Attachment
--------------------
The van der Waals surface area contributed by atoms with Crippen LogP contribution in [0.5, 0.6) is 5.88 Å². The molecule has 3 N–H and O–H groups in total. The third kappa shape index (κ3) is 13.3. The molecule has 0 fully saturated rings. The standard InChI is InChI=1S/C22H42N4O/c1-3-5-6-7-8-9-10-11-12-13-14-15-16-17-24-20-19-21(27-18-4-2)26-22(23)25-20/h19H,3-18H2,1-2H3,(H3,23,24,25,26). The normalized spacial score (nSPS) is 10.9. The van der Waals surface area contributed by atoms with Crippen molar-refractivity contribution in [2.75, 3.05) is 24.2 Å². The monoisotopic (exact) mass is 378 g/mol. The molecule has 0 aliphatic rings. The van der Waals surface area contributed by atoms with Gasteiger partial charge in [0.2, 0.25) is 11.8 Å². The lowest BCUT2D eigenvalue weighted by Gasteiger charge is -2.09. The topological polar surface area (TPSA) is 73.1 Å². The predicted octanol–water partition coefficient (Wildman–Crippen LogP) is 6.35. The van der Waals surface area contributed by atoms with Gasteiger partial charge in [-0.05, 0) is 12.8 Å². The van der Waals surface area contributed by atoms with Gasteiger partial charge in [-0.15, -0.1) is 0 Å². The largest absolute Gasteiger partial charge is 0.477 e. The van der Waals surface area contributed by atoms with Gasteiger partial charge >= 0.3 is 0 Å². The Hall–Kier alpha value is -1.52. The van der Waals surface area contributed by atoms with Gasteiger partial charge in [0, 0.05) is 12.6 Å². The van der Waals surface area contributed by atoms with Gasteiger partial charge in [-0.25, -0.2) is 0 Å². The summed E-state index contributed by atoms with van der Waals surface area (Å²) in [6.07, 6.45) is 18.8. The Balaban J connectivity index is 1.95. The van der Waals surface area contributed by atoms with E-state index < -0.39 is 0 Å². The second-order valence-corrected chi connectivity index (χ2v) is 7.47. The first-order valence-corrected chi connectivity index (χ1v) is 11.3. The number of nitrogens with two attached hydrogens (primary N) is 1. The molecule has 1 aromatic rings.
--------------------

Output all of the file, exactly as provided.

The van der Waals surface area contributed by atoms with Crippen LogP contribution in [0.5, 0.6) is 5.88 Å². The molecule has 3 N–H and O–H groups in total. The third kappa shape index (κ3) is 13.3. The molecule has 0 fully saturated rings. The standard InChI is InChI=1S/C22H42N4O/c1-3-5-6-7-8-9-10-11-12-13-14-15-16-17-24-20-19-21(27-18-4-2)26-22(23)25-20/h19H,3-18H2,1-2H3,(H3,23,24,25,26). The normalized spacial score (nSPS) is 10.9. The van der Waals surface area contributed by atoms with Crippen molar-refractivity contribution in [2.75, 3.05) is 24.2 Å². The monoisotopic (exact) mass is 378 g/mol. The molecule has 0 aliphatic rings. The van der Waals surface area contributed by atoms with Gasteiger partial charge in [0.2, 0.25) is 11.8 Å². The lowest BCUT2D eigenvalue weighted by Gasteiger charge is -2.09. The topological polar surface area (TPSA) is 73.1 Å². The predicted octanol–water partition coefficient (Wildman–Crippen LogP) is 6.35. The van der Waals surface area contributed by atoms with Gasteiger partial charge in [-0.05, 0) is 12.8 Å². The van der Waals surface area contributed by atoms with Gasteiger partial charge in [-0.15, -0.1) is 0 Å². The largest absolute Gasteiger partial charge is 0.477 e. The van der Waals surface area contributed by atoms with Gasteiger partial charge >= 0.3 is 0 Å². The Hall–Kier alpha value is -1.52. The van der Waals surface area contributed by atoms with Gasteiger partial charge in [0, 0.05) is 12.6 Å². The van der Waals surface area contributed by atoms with Gasteiger partial charge in [-0.25, -0.2) is 0 Å². The summed E-state index contributed by atoms with van der Waals surface area (Å²) in [6.07, 6.45) is 18.8. The Balaban J connectivity index is 1.95. The van der Waals surface area contributed by atoms with E-state index < -0.39 is 0 Å². The second-order valence-corrected chi connectivity index (χ2v) is 7.47. The first-order valence-corrected chi connectivity index (χ1v) is 11.3. The number of nitrogens with two attached hydrogens (primary N) is 1. The molecule has 1 aromatic rings.